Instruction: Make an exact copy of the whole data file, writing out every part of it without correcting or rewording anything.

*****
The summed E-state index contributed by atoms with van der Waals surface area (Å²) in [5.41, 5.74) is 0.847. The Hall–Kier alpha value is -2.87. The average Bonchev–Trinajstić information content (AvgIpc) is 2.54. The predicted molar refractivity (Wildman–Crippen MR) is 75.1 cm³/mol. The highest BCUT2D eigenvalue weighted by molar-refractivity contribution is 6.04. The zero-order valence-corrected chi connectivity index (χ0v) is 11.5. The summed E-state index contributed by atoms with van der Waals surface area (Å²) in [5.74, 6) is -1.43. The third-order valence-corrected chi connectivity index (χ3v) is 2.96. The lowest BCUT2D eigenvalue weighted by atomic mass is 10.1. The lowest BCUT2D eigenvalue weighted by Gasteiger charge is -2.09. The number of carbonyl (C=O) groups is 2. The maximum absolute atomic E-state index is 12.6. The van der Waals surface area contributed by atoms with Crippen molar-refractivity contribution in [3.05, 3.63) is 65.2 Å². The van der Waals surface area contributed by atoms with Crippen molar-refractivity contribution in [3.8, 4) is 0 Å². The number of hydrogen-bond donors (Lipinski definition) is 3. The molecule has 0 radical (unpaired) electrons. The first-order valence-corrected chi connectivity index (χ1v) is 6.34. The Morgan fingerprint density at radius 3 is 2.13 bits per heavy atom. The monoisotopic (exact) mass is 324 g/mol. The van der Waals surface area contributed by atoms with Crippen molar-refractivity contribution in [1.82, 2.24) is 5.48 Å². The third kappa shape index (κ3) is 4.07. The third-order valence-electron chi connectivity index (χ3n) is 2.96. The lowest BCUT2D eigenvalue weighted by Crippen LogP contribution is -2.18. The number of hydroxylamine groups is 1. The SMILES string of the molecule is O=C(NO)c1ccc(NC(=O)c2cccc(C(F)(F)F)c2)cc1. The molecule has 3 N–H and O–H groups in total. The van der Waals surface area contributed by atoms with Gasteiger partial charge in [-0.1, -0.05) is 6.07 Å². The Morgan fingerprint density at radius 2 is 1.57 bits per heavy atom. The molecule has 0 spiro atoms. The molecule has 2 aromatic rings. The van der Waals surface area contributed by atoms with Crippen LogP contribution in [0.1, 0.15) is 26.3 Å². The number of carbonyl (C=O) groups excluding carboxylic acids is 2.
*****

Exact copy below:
The summed E-state index contributed by atoms with van der Waals surface area (Å²) in [5.41, 5.74) is 0.847. The Hall–Kier alpha value is -2.87. The average Bonchev–Trinajstić information content (AvgIpc) is 2.54. The predicted molar refractivity (Wildman–Crippen MR) is 75.1 cm³/mol. The highest BCUT2D eigenvalue weighted by molar-refractivity contribution is 6.04. The zero-order valence-corrected chi connectivity index (χ0v) is 11.5. The summed E-state index contributed by atoms with van der Waals surface area (Å²) in [5.74, 6) is -1.43. The third-order valence-corrected chi connectivity index (χ3v) is 2.96. The lowest BCUT2D eigenvalue weighted by atomic mass is 10.1. The lowest BCUT2D eigenvalue weighted by Gasteiger charge is -2.09. The number of carbonyl (C=O) groups is 2. The maximum absolute atomic E-state index is 12.6. The van der Waals surface area contributed by atoms with Crippen molar-refractivity contribution in [3.05, 3.63) is 65.2 Å². The van der Waals surface area contributed by atoms with Crippen molar-refractivity contribution in [3.8, 4) is 0 Å². The number of hydrogen-bond donors (Lipinski definition) is 3. The molecule has 0 radical (unpaired) electrons. The first-order valence-corrected chi connectivity index (χ1v) is 6.34. The Morgan fingerprint density at radius 3 is 2.13 bits per heavy atom. The monoisotopic (exact) mass is 324 g/mol. The van der Waals surface area contributed by atoms with Crippen molar-refractivity contribution in [1.82, 2.24) is 5.48 Å². The third kappa shape index (κ3) is 4.07. The third-order valence-electron chi connectivity index (χ3n) is 2.96. The lowest BCUT2D eigenvalue weighted by Crippen LogP contribution is -2.18. The number of hydroxylamine groups is 1. The SMILES string of the molecule is O=C(NO)c1ccc(NC(=O)c2cccc(C(F)(F)F)c2)cc1. The molecule has 3 N–H and O–H groups in total. The van der Waals surface area contributed by atoms with Gasteiger partial charge in [-0.1, -0.05) is 6.07 Å². The Morgan fingerprint density at radius 2 is 1.57 bits per heavy atom. The molecule has 0 spiro atoms. The molecule has 2 aromatic rings. The van der Waals surface area contributed by atoms with Crippen LogP contribution in [0.1, 0.15) is 26.3 Å². The number of carbonyl (C=O) groups excluding carboxylic acids is 2.